Nicely done Alan. Lots of fun! CESSPOOL is certainly referring to the government in Springfield, Illinois, where there has been no state budget in more than eighteen months, accruing massive interest on unpaid debts daily. Not PROCRASTINATORS--simply selfish and ego-maniacal. I wonder how that would work in my household? Over 30,000 people left Illinois last year.

Great tour, Steve. As always, fun and informative. Thanks so much.

Take care in the snow. We are still way under normal. Lots of clouds prior to a lovely sunny day here. I hope you find some sunshine even in the snowstorms.

BunnyM said...

Good morning!
Nice debut from Alan- thanks for a great puzzle and thanks to Steve for another excellent write up. If I didn't know who was writing the blog each day, I would definitely know yours. I am getting better at recognizing the writing styles of each of our wonderful contributors, though.
Happy Birthday to Splynter- wishing you a most joyous day!

This started out much easier for me than yesterday since I knew most clues right away except ELAND - I couldn't think of it and my perps helped until "Thrown for a loop" - I had Tased because of misspelling LAOTZU with an S instead of a Z. None of it looked right then remembered the correct spellings.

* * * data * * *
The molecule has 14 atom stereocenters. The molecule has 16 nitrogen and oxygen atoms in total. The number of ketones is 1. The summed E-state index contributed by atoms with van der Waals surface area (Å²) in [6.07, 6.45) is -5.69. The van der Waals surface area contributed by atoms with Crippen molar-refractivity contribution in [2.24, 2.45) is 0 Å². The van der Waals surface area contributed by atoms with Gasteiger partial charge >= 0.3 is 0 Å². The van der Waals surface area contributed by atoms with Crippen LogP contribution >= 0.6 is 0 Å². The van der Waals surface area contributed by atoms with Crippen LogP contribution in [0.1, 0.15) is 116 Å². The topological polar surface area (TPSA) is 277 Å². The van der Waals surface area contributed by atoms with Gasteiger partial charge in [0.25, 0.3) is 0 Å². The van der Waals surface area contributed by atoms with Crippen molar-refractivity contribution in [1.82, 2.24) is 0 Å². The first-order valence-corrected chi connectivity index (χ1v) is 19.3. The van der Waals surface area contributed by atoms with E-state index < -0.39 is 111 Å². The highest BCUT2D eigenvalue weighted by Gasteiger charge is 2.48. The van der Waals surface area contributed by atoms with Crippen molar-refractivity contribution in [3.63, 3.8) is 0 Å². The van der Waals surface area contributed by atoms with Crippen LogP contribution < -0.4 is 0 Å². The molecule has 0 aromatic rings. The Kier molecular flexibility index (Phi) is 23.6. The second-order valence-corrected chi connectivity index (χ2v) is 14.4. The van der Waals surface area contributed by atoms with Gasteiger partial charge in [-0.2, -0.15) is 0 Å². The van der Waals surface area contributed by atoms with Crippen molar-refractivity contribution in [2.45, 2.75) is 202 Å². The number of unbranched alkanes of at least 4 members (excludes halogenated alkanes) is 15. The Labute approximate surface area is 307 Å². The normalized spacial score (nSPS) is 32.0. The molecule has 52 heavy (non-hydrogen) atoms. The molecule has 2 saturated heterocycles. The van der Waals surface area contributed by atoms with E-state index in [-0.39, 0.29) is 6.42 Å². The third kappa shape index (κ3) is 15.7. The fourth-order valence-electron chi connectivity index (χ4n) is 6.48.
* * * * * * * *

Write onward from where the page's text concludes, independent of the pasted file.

Got the theme early on - well, sort of. What threw me off was only having the end letters of 60A : TORS and immediately thought it would be some type of Editors due to the "Newspaper with a staff of 60A" But the down perps for the whole answer were easy enough and I soon got PROCRASTINATORS with ARLO and ARR being unknowns ( I wasn't thinking airport codes with PDX but military store- PX for some reason. Doh!)

SERRATE- I also thought it was Serated. Thanks for the explanation Steve- another CW learning moment.

MIA was a gimme- my daughters watched "The Princess Diaries" over and over. BTW, our cat is named Mia. Not for the princess (although she is one!) but due to us thinking she was pregnant when she decided to show up at our house one day and proclaimed it her new home. No kittens, just a fat tummy and she was (and still is) a Mother Hen with our dog. So I called her Mama Mia, which is now just Mia :)

MMA - DH and I watched the fight in Dec where Ronda Rousey made 3 million getting knocked out in 48 seconds by her opponent who only made $200,000. Rousey was of course favored to win, so a big shock to all. Not a bad way to make a few million but I doubt her pride agrees.